Please follow this link to read part one of “That Ain’t Blind”
“What’s on your mind?” asked my friend.
“I’m a mess,” I said. “I sabotaged a human connection by a silly resentment. Then I castigated myself for being human. I want to stop beating up on someone else one minute and then beating up on myself the next.”
My friend said, “I am going to reframe your story. I will emphasize strengths rather than faults. This is not smoke and mirrors. This is not a trick.”
“Fire away,” I said.
“You seek meaning in loss,” she began. “You seek connection with yourself and others. You are not separated by your disability. You are united by your emotional responses. None of us can “see” ourselves. Each of us struggles with self-acceptance. Are you with me so far?”
“We are parallel lines,” I said.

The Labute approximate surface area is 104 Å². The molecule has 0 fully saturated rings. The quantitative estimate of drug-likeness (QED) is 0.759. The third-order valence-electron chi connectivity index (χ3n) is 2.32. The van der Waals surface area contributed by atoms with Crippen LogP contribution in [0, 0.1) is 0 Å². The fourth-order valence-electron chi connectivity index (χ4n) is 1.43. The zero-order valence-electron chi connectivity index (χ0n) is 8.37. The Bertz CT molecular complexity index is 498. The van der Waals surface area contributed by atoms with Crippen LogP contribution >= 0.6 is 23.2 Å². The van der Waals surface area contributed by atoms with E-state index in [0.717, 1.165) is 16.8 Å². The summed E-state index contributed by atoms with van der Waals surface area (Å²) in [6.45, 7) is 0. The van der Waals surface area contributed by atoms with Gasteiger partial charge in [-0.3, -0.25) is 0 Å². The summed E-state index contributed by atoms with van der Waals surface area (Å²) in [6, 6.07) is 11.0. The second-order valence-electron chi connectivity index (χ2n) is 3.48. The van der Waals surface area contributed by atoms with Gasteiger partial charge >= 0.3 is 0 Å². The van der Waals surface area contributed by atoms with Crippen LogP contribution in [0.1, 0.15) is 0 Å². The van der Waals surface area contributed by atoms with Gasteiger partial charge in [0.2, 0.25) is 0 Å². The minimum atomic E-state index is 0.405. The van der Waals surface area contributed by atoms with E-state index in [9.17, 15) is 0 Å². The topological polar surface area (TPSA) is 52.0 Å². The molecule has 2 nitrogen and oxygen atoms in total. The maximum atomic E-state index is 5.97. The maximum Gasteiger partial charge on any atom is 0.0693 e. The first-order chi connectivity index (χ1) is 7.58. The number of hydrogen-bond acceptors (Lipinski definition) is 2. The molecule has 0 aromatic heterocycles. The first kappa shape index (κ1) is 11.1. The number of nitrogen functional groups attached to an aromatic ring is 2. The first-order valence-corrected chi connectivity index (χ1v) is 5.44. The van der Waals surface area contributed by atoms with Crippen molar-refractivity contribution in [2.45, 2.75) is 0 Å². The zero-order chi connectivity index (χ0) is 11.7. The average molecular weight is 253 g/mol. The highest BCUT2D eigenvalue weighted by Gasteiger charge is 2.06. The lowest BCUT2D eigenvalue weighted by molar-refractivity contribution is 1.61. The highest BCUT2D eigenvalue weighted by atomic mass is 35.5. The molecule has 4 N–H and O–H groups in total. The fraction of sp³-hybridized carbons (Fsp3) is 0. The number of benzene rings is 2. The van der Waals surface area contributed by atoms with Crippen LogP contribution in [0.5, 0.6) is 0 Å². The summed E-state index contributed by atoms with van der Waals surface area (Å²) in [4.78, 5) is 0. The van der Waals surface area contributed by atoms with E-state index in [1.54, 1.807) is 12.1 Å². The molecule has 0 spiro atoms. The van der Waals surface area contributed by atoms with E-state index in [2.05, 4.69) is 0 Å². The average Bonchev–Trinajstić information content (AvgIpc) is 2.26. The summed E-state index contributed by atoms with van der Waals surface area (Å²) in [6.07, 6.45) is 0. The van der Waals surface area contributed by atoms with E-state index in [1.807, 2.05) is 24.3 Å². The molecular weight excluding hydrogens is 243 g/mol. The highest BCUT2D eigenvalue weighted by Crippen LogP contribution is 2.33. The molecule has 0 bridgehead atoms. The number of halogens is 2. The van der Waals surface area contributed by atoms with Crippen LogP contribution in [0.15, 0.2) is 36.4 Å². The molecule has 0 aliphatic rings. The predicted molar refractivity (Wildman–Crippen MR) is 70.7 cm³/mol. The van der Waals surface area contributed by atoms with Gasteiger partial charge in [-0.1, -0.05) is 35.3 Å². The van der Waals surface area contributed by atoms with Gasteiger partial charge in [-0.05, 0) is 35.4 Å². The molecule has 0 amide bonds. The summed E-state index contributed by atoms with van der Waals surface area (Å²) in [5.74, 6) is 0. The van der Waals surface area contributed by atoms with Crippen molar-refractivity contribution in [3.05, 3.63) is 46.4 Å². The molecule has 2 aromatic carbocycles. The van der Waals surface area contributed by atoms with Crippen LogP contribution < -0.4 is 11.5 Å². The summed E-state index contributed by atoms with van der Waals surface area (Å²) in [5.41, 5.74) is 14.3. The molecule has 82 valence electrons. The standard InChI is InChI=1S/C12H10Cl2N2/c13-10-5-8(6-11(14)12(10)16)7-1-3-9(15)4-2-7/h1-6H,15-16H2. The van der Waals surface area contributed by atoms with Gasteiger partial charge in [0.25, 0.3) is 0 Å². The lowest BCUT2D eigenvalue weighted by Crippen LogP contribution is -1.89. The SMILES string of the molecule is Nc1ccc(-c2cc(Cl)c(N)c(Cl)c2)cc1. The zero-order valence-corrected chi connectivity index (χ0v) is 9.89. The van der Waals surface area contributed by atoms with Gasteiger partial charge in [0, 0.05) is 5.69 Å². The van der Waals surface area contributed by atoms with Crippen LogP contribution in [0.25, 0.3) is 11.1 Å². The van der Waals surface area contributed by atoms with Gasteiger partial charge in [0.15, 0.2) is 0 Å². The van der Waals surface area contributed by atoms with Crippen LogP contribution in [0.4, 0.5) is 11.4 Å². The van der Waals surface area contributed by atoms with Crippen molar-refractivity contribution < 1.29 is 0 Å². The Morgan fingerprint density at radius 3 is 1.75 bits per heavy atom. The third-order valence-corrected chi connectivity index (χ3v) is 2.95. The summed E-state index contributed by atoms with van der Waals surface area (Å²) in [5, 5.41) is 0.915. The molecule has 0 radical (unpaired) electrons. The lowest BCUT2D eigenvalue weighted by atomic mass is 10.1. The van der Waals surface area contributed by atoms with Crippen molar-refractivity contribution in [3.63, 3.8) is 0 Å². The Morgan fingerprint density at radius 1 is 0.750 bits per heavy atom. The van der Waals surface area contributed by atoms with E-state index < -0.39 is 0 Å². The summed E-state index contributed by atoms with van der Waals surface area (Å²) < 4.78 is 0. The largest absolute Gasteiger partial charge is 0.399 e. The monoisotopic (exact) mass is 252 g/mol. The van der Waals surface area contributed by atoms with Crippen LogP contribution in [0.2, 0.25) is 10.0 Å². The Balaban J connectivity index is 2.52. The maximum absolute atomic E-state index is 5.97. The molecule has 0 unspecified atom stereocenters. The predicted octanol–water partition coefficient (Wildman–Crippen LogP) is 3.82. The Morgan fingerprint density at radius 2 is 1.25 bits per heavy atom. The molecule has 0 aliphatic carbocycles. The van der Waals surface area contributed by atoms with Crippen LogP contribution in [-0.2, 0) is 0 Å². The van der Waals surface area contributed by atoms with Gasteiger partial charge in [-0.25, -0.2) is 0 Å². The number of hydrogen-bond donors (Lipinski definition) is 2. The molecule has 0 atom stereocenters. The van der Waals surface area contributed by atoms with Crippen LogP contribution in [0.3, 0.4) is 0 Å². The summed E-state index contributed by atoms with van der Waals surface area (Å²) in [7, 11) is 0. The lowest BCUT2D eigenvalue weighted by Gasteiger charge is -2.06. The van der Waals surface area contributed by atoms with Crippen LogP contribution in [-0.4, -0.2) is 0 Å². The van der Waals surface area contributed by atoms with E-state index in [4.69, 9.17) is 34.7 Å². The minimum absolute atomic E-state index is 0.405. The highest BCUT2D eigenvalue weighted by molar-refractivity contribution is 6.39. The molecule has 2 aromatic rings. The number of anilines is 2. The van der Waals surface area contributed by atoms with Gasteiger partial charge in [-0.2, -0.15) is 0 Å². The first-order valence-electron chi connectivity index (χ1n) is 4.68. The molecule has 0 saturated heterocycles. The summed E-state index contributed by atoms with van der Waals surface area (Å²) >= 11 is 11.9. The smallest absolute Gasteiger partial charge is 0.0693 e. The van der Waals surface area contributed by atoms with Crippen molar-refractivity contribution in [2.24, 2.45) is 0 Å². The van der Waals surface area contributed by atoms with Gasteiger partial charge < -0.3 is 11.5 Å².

She took a deep breath. “So, even as we seek self-acceptance, we judge others from our own self-condemnation. The paradox here is that this reactive judgment is our best and perhaps only path to greater freedom, as it is how we can get in touch with residual grief for what we feel we “should” be. Still with me?”
“Wow!” was all I could muster.
She chuckled. “Allowing this grief to surface, we are truly giving ourselves permission to be who we are. And when witnessed and accepted by others, we join in the vulnerability of life. Shame is released, leaving us the peace of knowing that we are fully human and one with all others, yet still ourselves. Through this recognition, we become essential to the whole; compassion and acceptance are restored. The peace of acceptance will always prevail.”
I sighed. “I think I’m beginning to see the light. It’s deceptively simple.”
“Let’s go over it again, line by line,” she suggested. So we did. And so it goes.